- The Washington Times - Tuesday, November 11, 2008

KIBATI, Congo

A cholera outbreak in a sprawling refugee camp has spread to eastern Congo’s provincial capital of Goma, increasing fears of an epidemic amid a tense standoff between troops and rebels, officials said.

Cholera cases rose slightly Monday in the towns of Goma and Kibati, with at least 90 known cases and six new admissions overnight. Officials with Doctors Without Borders said the cases they were treating were well-contained. Only four new ones were reported at the group’s clinic in Kibati camp.

But dozens of people have died of cholera in recent weeks elsewhere in eastern Congo. Doctors also fear an epidemic behind rebel lines, where access has been limited by fighting, and rebels have driven tens of thousands of people from camps where outbreaks had been contained.

Also, refugee conditions in many places continue to worsen.

In an unofficial refugee camp set up in Goma for park rangers and their families, some 900 people crowded into plastic tents - some smaller than a sports utility vehicle - and hungrily eyed six 45-pound sacks of beans donated by an international Catholic charity.

Families live less than three feet apart from each other, sharing five makeshift showers and scrabbling in the damp dirt to find space to cook, wash clothes and entertain the children. In the last month, 33 people in the camp have contracted cholera. Sixty have contracted malaria. But families keep trickling in to take shelter from the rebels that now hold the park.

The humanitarian crisis has exploded since rebel leader Laurent Nkunda launched an offensive Aug. 28, stopping his forces at the gates of Goma before declaring a cease-fire. Retreating Congolese troops and rebels sent the population fleeing for their lives, and sporadic clashes have broken out since then.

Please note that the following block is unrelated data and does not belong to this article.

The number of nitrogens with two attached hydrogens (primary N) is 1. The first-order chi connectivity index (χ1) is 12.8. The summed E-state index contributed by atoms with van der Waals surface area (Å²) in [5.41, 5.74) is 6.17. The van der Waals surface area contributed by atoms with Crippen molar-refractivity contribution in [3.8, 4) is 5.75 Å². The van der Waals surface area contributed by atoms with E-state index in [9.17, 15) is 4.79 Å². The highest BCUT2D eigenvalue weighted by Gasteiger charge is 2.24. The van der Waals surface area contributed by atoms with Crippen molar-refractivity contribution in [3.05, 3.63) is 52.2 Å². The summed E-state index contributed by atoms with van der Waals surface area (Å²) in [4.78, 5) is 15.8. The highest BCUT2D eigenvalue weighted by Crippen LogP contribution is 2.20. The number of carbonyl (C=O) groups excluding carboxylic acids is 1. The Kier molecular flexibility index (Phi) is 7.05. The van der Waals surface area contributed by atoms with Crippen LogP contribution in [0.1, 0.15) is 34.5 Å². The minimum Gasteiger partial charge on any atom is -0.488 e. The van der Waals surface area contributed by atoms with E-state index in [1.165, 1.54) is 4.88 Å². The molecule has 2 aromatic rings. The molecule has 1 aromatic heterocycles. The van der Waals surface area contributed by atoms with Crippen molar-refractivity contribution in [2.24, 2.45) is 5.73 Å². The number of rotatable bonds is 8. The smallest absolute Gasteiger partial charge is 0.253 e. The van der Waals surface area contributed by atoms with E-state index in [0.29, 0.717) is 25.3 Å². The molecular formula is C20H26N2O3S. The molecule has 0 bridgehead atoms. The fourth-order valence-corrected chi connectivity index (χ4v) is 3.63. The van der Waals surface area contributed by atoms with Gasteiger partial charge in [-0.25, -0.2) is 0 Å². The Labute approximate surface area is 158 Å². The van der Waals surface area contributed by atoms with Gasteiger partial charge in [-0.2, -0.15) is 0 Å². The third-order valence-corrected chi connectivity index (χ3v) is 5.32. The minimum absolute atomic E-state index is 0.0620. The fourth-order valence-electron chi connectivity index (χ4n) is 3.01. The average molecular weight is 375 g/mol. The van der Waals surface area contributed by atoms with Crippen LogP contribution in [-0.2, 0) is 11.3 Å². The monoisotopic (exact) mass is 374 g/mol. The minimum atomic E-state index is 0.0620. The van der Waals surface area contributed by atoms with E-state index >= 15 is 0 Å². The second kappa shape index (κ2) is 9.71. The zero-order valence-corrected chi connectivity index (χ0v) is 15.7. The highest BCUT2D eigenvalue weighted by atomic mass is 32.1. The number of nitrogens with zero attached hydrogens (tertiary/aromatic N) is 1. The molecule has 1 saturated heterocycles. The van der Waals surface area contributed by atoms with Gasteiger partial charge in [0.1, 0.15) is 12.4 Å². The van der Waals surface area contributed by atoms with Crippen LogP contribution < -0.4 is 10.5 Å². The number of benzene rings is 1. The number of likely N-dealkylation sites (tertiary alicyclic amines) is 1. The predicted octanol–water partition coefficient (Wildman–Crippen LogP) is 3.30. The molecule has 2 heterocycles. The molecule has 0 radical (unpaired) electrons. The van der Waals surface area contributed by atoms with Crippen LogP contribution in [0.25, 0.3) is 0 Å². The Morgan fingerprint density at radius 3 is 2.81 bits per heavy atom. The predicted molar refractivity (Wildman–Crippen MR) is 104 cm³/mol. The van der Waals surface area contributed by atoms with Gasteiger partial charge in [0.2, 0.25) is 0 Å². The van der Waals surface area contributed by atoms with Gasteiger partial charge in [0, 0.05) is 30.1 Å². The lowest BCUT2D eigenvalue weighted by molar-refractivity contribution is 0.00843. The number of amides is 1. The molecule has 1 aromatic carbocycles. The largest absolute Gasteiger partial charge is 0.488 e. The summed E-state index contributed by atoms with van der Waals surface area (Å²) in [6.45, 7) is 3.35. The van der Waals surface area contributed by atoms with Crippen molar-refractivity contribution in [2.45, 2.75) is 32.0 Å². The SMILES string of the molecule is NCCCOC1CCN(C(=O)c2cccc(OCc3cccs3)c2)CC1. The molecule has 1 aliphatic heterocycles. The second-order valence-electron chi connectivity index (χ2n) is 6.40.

France failed to secure support Monday from other European Union nations for sending a 1,500-strong EU battle group to eastern Congo to bolster U.N. peacekeepers.

The fighting in eastern Congo is fueled by ethnic hatred left over from the 1994 slaughter of at least 500,000 Tutsis in neighboring Rwanda. Mr. Nkunda says he is fighting to protect minority Tutsis from Rwandan Hutu militants who participated in the genocide before fleeing to Congo.

A summit of southern African leaders said Sunday that members could, if necessary, send peacekeepers to bolster the U.N. force.

A rebel spokesman said insurgents will fight any soldiers.

“I don’t know if they will come and engage us,” Mr. Nkunda’s spokesman, Babu Amani, said Monday. “We won’t keep silent while they kill us. We will defend ourselves.”

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